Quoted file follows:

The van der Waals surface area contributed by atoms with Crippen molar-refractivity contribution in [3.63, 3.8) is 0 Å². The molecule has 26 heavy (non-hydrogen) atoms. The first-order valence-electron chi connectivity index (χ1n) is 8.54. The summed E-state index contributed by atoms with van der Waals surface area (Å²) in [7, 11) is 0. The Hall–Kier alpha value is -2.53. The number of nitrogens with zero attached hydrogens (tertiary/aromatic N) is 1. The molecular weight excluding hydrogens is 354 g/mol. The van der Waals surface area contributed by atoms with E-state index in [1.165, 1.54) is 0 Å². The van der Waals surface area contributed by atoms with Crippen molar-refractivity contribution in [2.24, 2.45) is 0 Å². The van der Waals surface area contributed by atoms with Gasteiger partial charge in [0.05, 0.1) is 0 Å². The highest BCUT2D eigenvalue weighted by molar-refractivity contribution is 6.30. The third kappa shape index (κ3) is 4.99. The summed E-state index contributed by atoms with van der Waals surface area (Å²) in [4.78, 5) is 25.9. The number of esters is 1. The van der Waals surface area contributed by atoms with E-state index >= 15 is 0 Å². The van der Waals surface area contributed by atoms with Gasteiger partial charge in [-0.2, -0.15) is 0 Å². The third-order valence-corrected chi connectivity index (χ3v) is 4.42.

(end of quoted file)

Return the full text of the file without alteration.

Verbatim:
The van der Waals surface area contributed by atoms with Crippen molar-refractivity contribution in [3.63, 3.8) is 0 Å². The molecule has 26 heavy (non-hydrogen) atoms. The first-order valence-electron chi connectivity index (χ1n) is 8.54. The summed E-state index contributed by atoms with van der Waals surface area (Å²) in [7, 11) is 0. The Hall–Kier alpha value is -2.53. The number of nitrogens with zero attached hydrogens (tertiary/aromatic N) is 1. The molecular weight excluding hydrogens is 354 g/mol. The van der Waals surface area contributed by atoms with E-state index in [1.165, 1.54) is 0 Å². The van der Waals surface area contributed by atoms with Crippen molar-refractivity contribution in [2.24, 2.45) is 0 Å². The van der Waals surface area contributed by atoms with Gasteiger partial charge in [0.05, 0.1) is 0 Å². The highest BCUT2D eigenvalue weighted by molar-refractivity contribution is 6.30. The third kappa shape index (κ3) is 4.99. The summed E-state index contributed by atoms with van der Waals surface area (Å²) in [4.78, 5) is 25.9. The number of esters is 1. The van der Waals surface area contributed by atoms with E-state index >= 15 is 0 Å². The van der Waals surface area contributed by atoms with Gasteiger partial charge in [-0.2, -0.15) is 0 Å². The third-order valence-corrected chi connectivity index (χ3v) is 4.42.